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The effects of intensity of exercise on excess postexercise oxygen consumption and energy expenditure in moderately trained men and women

  • Jo Smith
  • Lars Mc Naughton
Article

Summary

This experiment investigated the effects of intensity of exercise on excess postexercise oxygen consumption (EPOC) in eight trained men and eight women. Three exercise intensities were employed 40%, 50%, and 70% of the predetermined maximal oxygen consumption (VO2max). All ventilation measured was undertaken with a standard, calibrated, open circuit spirometry system. No differences in the 40%, 50% and 70% VO2max trials were observed among resting levels of oxygen consumption (V02) for either the men or the women. The men had significantly higher resting VO2 values being 0.31 (SEM 0.01) 1·min−1 than did the women, 0.26 (SEM 0.01) 1·min−1 (P < 0.05). The results indicated that there were highly significant EPOC for both the men and the women during the 3-h postexercise period when compared with resting levels and that these were dependent upon the exercise intensity employed. The duration of EPOC differed between the men and the women but increased with exercise intensity: for the men 40% − 31.2 min; 50% − 42.1 min; and 70% − 47.6 min and for the women, 40% − 26.9 min; 50% − 35.6 min; and 70% − 39.1 min. The highest EPOC, in terms of both time and energy utilised was at 70% VO2max. The regression equation for the men, where y=O2 in litres, and x=exercise intensity as a percentage of maximum was y=0.380x + 1.9 (r2=0.968) and for the women is y=0.374x−0.857 (r2=0.825). These findings would indicate that the men and the women had to exercise at the same percentage of their VO2max to achieve the maximal benefits in terms of energy expenditure and hence body mass loss. However, it was shown that a significant EPOC can be achieved at moderate to low exercise intensities but without the same body mass loss and energy expenditure.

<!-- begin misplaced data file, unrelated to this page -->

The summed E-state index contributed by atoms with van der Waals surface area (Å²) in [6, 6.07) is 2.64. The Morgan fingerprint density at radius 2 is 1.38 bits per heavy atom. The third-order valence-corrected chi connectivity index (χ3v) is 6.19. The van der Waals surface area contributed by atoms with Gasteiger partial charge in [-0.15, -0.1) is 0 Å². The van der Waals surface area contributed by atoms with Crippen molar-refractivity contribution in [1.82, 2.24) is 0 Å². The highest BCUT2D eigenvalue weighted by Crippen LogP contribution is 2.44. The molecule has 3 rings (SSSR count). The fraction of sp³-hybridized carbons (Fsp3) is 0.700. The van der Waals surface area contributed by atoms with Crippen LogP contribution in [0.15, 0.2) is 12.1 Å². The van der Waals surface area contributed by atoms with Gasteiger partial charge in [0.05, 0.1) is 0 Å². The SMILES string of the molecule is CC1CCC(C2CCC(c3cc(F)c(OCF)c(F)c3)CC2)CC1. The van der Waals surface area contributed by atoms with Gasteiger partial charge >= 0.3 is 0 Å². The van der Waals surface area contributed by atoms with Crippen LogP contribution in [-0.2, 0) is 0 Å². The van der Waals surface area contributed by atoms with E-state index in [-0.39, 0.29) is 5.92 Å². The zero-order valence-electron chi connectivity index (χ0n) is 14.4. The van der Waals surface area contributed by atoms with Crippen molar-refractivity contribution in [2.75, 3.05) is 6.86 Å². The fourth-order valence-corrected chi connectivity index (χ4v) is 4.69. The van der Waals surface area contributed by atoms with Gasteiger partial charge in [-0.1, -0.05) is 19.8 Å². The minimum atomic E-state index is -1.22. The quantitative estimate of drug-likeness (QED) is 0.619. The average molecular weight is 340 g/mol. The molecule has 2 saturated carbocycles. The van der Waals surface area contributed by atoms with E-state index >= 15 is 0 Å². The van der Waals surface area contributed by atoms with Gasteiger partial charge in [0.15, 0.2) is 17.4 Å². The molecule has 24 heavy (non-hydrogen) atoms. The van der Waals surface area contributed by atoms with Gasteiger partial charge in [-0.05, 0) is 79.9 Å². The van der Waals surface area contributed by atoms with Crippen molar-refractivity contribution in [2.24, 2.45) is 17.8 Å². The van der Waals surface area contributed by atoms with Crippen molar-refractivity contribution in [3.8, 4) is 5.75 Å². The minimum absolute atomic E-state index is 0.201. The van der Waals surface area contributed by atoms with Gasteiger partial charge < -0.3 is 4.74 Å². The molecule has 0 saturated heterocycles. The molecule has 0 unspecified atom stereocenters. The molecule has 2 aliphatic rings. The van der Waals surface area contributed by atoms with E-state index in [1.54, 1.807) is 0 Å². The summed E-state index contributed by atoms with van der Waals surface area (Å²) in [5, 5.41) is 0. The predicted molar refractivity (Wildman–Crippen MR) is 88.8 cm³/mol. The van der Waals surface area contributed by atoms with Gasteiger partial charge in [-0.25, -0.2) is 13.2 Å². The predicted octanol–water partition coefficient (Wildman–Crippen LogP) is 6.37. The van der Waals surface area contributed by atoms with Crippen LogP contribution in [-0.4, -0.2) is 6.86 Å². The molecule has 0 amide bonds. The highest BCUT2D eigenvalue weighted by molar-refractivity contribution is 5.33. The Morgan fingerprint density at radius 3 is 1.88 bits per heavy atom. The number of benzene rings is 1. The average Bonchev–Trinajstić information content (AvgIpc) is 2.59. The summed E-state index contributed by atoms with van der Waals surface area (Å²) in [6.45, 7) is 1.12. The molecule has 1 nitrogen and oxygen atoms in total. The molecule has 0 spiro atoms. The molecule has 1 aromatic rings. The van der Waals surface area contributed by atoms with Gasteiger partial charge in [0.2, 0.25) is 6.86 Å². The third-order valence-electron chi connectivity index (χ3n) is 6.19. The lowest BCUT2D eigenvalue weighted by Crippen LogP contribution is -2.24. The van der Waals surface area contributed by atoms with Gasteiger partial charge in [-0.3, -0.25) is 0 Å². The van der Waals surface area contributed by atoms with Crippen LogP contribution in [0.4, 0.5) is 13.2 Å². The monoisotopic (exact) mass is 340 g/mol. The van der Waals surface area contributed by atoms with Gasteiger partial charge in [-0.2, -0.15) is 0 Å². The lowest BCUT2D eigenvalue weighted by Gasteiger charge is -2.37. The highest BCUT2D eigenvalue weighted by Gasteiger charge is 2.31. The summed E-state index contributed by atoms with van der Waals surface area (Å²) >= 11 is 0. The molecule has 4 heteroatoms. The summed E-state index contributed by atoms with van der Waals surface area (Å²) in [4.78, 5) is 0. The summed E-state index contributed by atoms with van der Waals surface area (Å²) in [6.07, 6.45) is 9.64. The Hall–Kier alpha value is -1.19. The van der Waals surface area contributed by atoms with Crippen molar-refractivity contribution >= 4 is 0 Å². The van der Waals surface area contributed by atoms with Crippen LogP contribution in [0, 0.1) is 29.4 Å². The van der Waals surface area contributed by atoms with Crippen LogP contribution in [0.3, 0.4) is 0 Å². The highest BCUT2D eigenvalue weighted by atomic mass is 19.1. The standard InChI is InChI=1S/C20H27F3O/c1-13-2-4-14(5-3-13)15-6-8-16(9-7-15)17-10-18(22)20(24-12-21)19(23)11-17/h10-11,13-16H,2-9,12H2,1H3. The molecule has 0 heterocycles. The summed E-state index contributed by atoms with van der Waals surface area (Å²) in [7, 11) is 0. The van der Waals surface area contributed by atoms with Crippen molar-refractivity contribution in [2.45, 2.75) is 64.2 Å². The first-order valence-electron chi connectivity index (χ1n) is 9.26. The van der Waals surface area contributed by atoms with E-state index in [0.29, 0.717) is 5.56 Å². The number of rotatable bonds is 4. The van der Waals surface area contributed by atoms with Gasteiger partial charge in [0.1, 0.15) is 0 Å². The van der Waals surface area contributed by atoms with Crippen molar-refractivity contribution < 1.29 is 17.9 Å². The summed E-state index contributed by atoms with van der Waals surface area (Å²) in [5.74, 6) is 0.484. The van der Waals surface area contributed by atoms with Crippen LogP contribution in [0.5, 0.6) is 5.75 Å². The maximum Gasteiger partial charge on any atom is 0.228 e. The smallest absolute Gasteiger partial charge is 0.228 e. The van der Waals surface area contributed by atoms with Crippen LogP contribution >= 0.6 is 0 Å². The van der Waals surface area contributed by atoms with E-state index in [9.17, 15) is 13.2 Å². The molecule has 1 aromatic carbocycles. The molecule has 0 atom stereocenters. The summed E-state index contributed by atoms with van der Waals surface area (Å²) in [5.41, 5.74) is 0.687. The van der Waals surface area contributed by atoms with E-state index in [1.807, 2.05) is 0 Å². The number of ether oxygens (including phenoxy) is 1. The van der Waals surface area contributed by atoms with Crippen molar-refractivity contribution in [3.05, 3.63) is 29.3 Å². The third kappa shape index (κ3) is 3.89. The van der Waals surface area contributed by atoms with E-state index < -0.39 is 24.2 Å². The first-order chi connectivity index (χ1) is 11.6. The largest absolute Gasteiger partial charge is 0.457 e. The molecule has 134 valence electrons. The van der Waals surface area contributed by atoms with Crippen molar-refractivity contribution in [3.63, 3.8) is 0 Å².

Key words

Metabolism Respiratory exchange ratio Excess postexercise oxygen consumption 

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Copyright information

© Springer-Verlag 1993

Authors and Affiliations

  • Jo Smith
    • 1
  • Lars Mc Naughton
    • 1
  1. 1.Centre for Human Movement StudiesUniversity of Tasmania at LauncestonLauncestonAustralia

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